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Cassander and Thessalonica
by Wayne Blank
"They came to Thessalonica"
Thessalonica was a major city in Paul's time, of both Jews and Greeks. As with most everywhere else, some had the Spirit to hear, while others did not. Notice that Paul taught Christianity (see Paul's Ministry) from "the Scriptures," that is, what we today call the "Old Testament." There was no "New Testament" compiled at that time.
"Now when they had passed through Amphipolis and Apollonia, they came to Thessalonica, where there was a synagogue of the Jews. And Paul went in, as was his custom, and for three weeks he argued with them from the Scriptures [see also Jesus Christ's Bible], explaining and proving that it was necessary for the Christ to suffer and to rise from the dead, and saying, "This Jesus, whom I proclaim to you, is the Christ." And some of them were persuaded, and joined Paul and Silas; as did a great many of the devout Greeks and not a few of the leading women." (Acts 17:1-4 RSV)
Christianity was not a new religion, or a break away from an old religion. Some Jews (i.e. most of the first Christians were Jews, as was Paul himself) recognized Jesus of Nazareth as the long-awaited Messiah, while others did not - "the Jews" that rejected the Messiah were opposing "the Jews" who accepted the Messiah.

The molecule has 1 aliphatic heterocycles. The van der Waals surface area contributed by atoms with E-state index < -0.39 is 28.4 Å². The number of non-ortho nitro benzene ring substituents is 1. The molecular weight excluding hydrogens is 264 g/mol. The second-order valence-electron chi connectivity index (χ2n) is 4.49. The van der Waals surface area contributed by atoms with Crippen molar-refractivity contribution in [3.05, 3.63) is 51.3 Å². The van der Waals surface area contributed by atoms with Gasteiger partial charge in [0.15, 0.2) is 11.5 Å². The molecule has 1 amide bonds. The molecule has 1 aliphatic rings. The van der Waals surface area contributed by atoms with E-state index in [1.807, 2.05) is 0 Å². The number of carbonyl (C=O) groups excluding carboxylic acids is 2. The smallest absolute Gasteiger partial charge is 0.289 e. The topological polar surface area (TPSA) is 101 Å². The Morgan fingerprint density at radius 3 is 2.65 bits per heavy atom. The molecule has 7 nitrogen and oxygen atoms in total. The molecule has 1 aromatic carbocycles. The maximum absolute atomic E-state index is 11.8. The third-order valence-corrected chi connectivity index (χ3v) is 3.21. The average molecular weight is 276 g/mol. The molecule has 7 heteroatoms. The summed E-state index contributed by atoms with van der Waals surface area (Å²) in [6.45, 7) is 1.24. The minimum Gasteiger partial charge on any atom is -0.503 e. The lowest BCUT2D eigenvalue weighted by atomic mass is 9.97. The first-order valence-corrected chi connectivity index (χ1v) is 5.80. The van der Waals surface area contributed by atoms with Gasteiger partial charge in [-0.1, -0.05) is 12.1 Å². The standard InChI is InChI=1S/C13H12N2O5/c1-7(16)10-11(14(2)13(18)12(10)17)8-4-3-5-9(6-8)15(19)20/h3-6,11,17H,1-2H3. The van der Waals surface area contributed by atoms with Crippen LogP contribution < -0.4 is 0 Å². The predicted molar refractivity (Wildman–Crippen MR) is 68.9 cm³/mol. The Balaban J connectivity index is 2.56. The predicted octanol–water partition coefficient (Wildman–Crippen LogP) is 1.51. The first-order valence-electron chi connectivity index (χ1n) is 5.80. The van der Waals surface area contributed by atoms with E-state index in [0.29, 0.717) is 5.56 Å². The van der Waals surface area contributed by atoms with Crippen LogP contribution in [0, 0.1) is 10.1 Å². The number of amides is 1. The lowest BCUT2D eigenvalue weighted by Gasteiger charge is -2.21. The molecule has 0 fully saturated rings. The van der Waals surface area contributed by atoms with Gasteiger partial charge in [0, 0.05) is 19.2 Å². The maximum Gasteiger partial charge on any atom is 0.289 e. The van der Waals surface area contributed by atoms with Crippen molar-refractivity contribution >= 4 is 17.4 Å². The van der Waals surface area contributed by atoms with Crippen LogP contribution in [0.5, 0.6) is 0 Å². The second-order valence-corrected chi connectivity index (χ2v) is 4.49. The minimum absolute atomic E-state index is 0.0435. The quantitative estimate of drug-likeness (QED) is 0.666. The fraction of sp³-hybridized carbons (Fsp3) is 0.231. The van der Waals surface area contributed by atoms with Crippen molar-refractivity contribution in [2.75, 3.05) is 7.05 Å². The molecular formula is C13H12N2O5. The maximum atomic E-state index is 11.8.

"But the Jews were jealous, and taking some wicked fellows of the rabble, they gathered a crowd, set the city in an uproar, and attacked the house of Jason, seeking to bring them out to the people. And when they could not find them, they dragged Jason and some of the brethren before the city authorities, crying, "These men who have turned the world upside down have come here also, and Jason has received them; and they are all acting against the decrees of Caesar, saying that there is another king, Jesus." And the people and the city authorities were disturbed when they heard this. And when they had taken security from Jason and the rest, they let them go." (Acts 17:5-9 RSV)
Some of Paul's closest friends and associates were from Thessalonica, such as Aristarchus who remained with Paul after the Romans made him a political prisoner.
"And when it was decided that we should sail for Italy, they delivered Paul and some other prisoners to a centurion of the Augustan Cohort, named Julius. And embarking in a ship of Adramyttium, which was about to sail to the ports along the coast of Asia, we put to sea, accompanied by Aristarchus, a Macedonian from Thessalonica." (Acts 27:1-2 RSV)
Although Thessalonica was a prosperous city, while there Paul received help from the Philippians (the Christians in the city of Philippi, another city of Macedonia), assistance that the Christians of Thessalonica did not provide.
"And you Philippians yourselves know that in the beginning of the Gospel, when I left Macedonia, no church entered into partnership with me in giving and receiving except you only; for even in Thessalonica you sent me help once and again." (Philippians 4:15-16 RSV)
The explanation of why the above quoted verses happened is unclear, however it seems that Thessalonica was still very much a "worldly" city, even for the Christians there, as stated by Paul to Timothy.
"Do your best to come to me soon. For Demas, in love with this present world, has deserted me and gone to Thessalonica" (2 Timothy 4:9-10 RSV)